Google has pretty much stated outright that adding photos to your GMB listing will increase visibility. Like most aspects of Google My Business, quality > quantity. Your photos should all be photos of your business, your team, and your office. Do not use stock photos or screenshots, while they might get approved and added to your business they may get removed or flagged in the future.
Try to upload a mix of interior, exterior, and team shots so customers can see a variety of different photos of your business.
- interior photos – photos of the inside of your business
- exterior photos – photos of the outside of your business
- product photos – photos of your company products, these can be professional lightbox photos or amateur photos
- at-work photos – photos of your staff in action
- food & drink photos – special designation normally reserved for restaurants and coffee shops
- common area photos – special designation normally reserved for hotels and similar establishments
- rooms – special designation normally reserved for hotels and similar establishments
- team photos – photos of your staff members at work, this can be a few of them in a small group or a whole company shot
Google My Business Cover and Logo
When Google My Business added the “logo” feature a little while back, I was a bit puzzled. None of my listings seemed to “work.” Meaning, I would add logos, Google would “accept” it but they would never appear on the Google knowledge panel. Shortly after I discovered that the logo really only shows up on mobile. So if you are looking for your logo on desktop, you probably won’t find it. I checked 5-10 other businesses with very optimized listings and confirmed this.
The logo is a tiny icon that appears right justified to the official name of the business on a GMB listing. The cover is quite simply, a header image that sits at the top of your listing.
Note: just because you designate a logo or a cover image, doesn’t mean Google will use that image in the knowledge panel / search results.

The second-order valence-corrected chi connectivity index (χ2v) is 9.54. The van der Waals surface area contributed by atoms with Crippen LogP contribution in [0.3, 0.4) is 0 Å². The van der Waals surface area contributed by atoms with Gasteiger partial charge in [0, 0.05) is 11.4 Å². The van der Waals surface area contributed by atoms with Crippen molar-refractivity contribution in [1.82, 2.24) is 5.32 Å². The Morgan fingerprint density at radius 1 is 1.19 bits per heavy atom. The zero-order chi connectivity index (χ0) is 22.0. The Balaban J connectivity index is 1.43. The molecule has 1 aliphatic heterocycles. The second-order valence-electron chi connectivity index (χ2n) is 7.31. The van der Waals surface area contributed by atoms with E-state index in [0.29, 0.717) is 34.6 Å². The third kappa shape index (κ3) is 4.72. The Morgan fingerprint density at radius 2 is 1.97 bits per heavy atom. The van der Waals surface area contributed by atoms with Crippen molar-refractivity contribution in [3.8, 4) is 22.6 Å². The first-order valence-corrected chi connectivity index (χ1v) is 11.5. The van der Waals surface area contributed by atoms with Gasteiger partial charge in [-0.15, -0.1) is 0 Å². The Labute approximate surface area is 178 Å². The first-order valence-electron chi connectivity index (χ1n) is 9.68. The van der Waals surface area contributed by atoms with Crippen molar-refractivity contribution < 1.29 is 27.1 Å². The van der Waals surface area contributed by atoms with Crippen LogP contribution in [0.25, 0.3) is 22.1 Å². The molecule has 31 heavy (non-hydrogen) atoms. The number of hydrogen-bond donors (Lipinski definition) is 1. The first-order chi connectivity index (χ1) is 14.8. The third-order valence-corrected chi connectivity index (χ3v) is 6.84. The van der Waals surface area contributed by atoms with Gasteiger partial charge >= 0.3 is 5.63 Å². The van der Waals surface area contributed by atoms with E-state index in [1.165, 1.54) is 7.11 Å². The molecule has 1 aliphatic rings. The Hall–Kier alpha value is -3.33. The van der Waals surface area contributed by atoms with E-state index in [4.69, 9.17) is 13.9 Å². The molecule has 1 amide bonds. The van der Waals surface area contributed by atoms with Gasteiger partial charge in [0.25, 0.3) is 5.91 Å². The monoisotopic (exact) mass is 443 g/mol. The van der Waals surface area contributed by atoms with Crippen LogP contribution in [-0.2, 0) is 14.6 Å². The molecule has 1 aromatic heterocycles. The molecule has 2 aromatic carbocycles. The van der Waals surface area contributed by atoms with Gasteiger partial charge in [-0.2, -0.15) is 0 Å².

In fact, I would say that most of the GMB profiles I come across have a different cover image than the one they choose. You can increase your chances of getting your cover image chosen by using a high quality image.
What do I do if an ugly photo is showing up as my cover image?
We’ve had this happen recently. A customer uploaded a random photo to a clients GMB profile, and for some reason Google started using it as the cover image. In our case we first were able to get the photo removed. We then re-uploaded a new high quality photo and re-designated it as the cover image. Usually the best case scenario is that Google will use the photo you chose, the worst case is it will use another random photo.
Good practice: Always act as if every photo you upload to Google My Business may be used as your cover photo.
Google My Business Photo Guidelines
Google has kindly given out some photo standards, which are fairly easy to live by. Your photos will look best on Google if they meet the following standards, taken directly from Google:
Image / Photo format: JPG or PNG (sadly Google doesn’t say anything about their own image format WebP, but I haven’t tried either. )
File Size: Between 10 KB and 5 MB.
Minimum resolution: 720 px tall, 720 px wide. (I’ve found that square aspect images work best, but both horizontal and vertical rectangles work great also)
Quality: The photo should be in focus and well lit, and have no significant alterations or excessive use of filters. In other words, the image should represent reality.
Customers love to look at photos before they come to your place of business, especially places like hair salons, restaurants, and coffee shops.
Myth: Does exif data in GMB help my rankings?
Probably not, maybe…I don’t know. Someone on reddit claimed to debunk this at one point. Maybe it helped at one point in the past, maybe it will help in the future. Bottom line: if you have the time and want to do it, it really can’t hurt you to add exif data to your photos in Google My Business but I would really lower your expectations. The whole theory behind this is that by adding exif location data to your photos, GMB’s algorithm would “give mad props” to photos that belong to the location that you are trying to rank for. While in theory this makes sense, it was probably just another SEO myth.
Removing Photos from Google My Business
Removing photos from Google Maps can be a bit tricky. If you uploaded the photos yourself, it is as simple as going to Google My Business Photos, locating the photo, and deleting it. If you don’t own the photo, flag it and chances are it will get removed. Just be sure to note “other” and say that it is either low quality, or duplicate. You don’t want to get someone in trouble.
n the example above, you can see the photo is of poor quality, and it could be reported for removal (I didn’t really report it).